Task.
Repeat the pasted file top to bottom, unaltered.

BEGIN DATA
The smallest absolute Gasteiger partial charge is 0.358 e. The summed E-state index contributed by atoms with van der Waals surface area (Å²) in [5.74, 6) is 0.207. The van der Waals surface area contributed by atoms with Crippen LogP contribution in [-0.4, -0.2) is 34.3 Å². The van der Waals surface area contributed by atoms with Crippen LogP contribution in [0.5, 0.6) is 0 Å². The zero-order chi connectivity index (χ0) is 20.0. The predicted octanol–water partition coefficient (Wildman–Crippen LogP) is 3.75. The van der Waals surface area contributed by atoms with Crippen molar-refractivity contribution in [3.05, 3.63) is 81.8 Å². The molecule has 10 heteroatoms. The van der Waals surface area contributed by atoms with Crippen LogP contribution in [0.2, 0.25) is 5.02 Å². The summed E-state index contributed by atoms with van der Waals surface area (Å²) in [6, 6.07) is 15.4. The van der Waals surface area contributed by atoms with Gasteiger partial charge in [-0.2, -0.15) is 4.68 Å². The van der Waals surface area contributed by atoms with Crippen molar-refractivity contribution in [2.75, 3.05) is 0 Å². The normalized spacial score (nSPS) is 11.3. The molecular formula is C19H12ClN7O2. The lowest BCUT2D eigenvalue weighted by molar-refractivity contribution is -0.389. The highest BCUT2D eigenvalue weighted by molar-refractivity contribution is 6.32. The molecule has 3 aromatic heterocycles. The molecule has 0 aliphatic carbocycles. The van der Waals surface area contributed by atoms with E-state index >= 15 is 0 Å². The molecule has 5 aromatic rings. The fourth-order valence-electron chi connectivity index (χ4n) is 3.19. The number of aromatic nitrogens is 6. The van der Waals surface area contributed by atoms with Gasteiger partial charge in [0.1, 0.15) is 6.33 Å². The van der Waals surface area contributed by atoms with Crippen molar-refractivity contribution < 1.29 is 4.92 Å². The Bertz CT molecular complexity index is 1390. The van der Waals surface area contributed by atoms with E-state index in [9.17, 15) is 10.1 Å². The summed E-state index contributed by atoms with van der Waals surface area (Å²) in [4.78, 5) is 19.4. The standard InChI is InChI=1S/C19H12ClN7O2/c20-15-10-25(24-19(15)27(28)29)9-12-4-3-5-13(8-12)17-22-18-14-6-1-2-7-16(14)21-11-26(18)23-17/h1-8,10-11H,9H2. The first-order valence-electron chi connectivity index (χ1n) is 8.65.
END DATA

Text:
The smallest absolute Gasteiger partial charge is 0.358 e. The summed E-state index contributed by atoms with van der Waals surface area (Å²) in [5.74, 6) is 0.207. The van der Waals surface area contributed by atoms with Crippen LogP contribution in [-0.4, -0.2) is 34.3 Å². The van der Waals surface area contributed by atoms with Crippen LogP contribution in [0.5, 0.6) is 0 Å². The zero-order chi connectivity index (χ0) is 20.0. The predicted octanol–water partition coefficient (Wildman–Crippen LogP) is 3.75. The van der Waals surface area contributed by atoms with Crippen molar-refractivity contribution in [3.05, 3.63) is 81.8 Å². The molecule has 10 heteroatoms. The van der Waals surface area contributed by atoms with Crippen LogP contribution in [0.2, 0.25) is 5.02 Å². The summed E-state index contributed by atoms with van der Waals surface area (Å²) in [6, 6.07) is 15.4. The van der Waals surface area contributed by atoms with Gasteiger partial charge in [-0.2, -0.15) is 4.68 Å². The van der Waals surface area contributed by atoms with Crippen molar-refractivity contribution in [2.75, 3.05) is 0 Å². The normalized spacial score (nSPS) is 11.3. The molecular formula is C19H12ClN7O2. The lowest BCUT2D eigenvalue weighted by molar-refractivity contribution is -0.389. The highest BCUT2D eigenvalue weighted by molar-refractivity contribution is 6.32. The molecule has 3 aromatic heterocycles. The molecule has 0 aliphatic carbocycles. The van der Waals surface area contributed by atoms with E-state index >= 15 is 0 Å². The molecule has 5 aromatic rings. The fourth-order valence-electron chi connectivity index (χ4n) is 3.19. The number of aromatic nitrogens is 6. The van der Waals surface area contributed by atoms with Gasteiger partial charge in [0.1, 0.15) is 6.33 Å². The van der Waals surface area contributed by atoms with Crippen molar-refractivity contribution < 1.29 is 4.92 Å². The Bertz CT molecular complexity index is 1390. The van der Waals surface area contributed by atoms with E-state index in [9.17, 15) is 10.1 Å². The summed E-state index contributed by atoms with van der Waals surface area (Å²) in [4.78, 5) is 19.4. The standard InChI is InChI=1S/C19H12ClN7O2/c20-15-10-25(24-19(15)27(28)29)9-12-4-3-5-13(8-12)17-22-18-14-6-1-2-7-16(14)21-11-26(18)23-17/h1-8,10-11H,9H2. The first-order valence-electron chi connectivity index (χ1n) is 8.65.